Their perception is their reality

So, Secretary of State Peter Hain has delivered his programme for government heavily trailed speech.. and, as the BBC report, it’s a wide ranging one, although the statement released by the NIO directs the focus away from his response to the orchestrated violence. The full text is here[PDF file] He appears, to me, to be calling for higher local taxation and lower public spending, but I’ll focus on his reaction to the violence.. and his decision to give David Hanson another job title.

From the text of the speech[PDF] –

Violence is wrong – from wherever it comes: it does not pay and the recent violence has imposed a heavy cost on the communities in which it was carried out. The choice for loyalist paramilitaries is clear: play the political role that you claim as your motivation or face the rigour of the law as the mafia organisations into which you seem to have degenerated. You will not be allowed to terrorise your own communities. I have a message to those former paramilitaries who want to move forward to build a better Northern Ireland: leave violence
and criminality behind and join the rest of us who want to create a new prosperous Northern Ireland.
But I do accept that in many working class unionist and loyalist areas – as well, of course, as republican and nationalist areas – there are very real problems of social disadvantage, poverty and exclusion.[emphasis added]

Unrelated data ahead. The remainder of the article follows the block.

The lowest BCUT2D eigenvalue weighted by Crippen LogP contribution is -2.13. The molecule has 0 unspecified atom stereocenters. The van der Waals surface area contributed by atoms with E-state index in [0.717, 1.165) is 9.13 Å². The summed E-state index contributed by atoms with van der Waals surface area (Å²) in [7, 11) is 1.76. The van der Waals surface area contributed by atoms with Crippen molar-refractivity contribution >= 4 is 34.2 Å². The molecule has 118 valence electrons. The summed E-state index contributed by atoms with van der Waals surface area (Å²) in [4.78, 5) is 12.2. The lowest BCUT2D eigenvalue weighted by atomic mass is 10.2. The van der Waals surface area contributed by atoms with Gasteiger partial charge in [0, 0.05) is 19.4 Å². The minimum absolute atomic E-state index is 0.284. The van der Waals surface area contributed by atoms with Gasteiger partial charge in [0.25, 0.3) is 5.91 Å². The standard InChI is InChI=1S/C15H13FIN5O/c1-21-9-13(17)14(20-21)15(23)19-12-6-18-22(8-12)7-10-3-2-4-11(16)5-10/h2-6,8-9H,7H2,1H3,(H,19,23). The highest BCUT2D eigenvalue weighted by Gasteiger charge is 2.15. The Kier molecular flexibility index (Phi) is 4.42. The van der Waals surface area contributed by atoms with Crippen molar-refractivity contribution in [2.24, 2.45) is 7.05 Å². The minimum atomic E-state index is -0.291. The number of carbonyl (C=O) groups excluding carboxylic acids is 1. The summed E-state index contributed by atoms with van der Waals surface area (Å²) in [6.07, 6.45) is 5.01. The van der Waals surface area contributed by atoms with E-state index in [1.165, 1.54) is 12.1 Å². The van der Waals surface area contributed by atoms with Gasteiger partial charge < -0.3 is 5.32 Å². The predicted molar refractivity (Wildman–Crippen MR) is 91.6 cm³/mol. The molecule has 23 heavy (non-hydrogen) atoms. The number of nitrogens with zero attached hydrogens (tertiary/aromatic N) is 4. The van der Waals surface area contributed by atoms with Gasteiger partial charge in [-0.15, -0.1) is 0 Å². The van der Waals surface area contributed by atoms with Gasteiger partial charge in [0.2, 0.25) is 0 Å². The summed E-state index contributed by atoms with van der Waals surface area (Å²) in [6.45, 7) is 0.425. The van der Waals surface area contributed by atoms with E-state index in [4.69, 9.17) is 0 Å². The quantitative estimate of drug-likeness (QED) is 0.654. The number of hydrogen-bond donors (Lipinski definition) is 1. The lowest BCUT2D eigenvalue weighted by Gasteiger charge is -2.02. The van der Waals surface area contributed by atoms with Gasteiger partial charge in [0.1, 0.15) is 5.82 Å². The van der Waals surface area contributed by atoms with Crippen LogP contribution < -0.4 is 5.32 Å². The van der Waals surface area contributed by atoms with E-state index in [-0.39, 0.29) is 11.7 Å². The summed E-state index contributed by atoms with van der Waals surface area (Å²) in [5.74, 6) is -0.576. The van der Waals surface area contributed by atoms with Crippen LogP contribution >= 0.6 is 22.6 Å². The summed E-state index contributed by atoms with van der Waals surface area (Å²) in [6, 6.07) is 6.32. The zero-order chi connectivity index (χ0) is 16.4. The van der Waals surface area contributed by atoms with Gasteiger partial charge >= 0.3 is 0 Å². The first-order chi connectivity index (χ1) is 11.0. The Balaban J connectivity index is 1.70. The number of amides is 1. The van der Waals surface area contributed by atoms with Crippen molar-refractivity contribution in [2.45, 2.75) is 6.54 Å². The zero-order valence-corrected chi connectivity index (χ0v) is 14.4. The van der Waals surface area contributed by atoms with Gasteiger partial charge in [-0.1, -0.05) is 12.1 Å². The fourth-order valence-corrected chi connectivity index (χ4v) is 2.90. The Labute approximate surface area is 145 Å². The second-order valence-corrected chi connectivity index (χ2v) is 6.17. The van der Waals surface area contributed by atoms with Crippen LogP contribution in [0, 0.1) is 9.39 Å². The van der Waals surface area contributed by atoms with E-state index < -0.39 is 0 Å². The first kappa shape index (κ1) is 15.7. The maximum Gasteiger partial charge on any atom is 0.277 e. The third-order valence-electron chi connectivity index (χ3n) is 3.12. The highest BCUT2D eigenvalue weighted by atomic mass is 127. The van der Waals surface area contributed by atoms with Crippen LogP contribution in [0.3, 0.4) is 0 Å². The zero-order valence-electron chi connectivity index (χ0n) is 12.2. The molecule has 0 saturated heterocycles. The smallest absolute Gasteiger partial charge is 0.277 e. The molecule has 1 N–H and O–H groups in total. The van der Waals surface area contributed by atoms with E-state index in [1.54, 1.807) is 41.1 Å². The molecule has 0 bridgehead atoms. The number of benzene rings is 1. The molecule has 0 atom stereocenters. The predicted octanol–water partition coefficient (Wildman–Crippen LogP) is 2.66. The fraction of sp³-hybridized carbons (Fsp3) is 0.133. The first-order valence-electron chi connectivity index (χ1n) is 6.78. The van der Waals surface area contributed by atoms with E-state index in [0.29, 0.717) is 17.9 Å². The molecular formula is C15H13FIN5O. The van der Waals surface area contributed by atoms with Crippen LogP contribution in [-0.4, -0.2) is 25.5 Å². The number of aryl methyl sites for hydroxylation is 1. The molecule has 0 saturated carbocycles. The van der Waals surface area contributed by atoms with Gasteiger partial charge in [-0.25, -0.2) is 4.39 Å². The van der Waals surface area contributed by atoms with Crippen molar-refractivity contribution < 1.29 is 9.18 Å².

Unfortunately for Peter Hain, that’s been the government policy for some time now.. and not only does it not seem to be working, it’s undermining the very society he claims to want to build.

And on to the complex problems involved –

I do not pretend that there are easy answers to the complex problems of these areas, many of which experienced the very worst of the Troubles and yet – despite considerable investment – have felt themselves to be the last to benefit from the increasing normality.

But significant progress has been made, not least by elected representatives, community leaders, churchmen and other faith leaders, and heroic individuals, many of whom I have been privileged to meet.

Significant progress.. hmmm.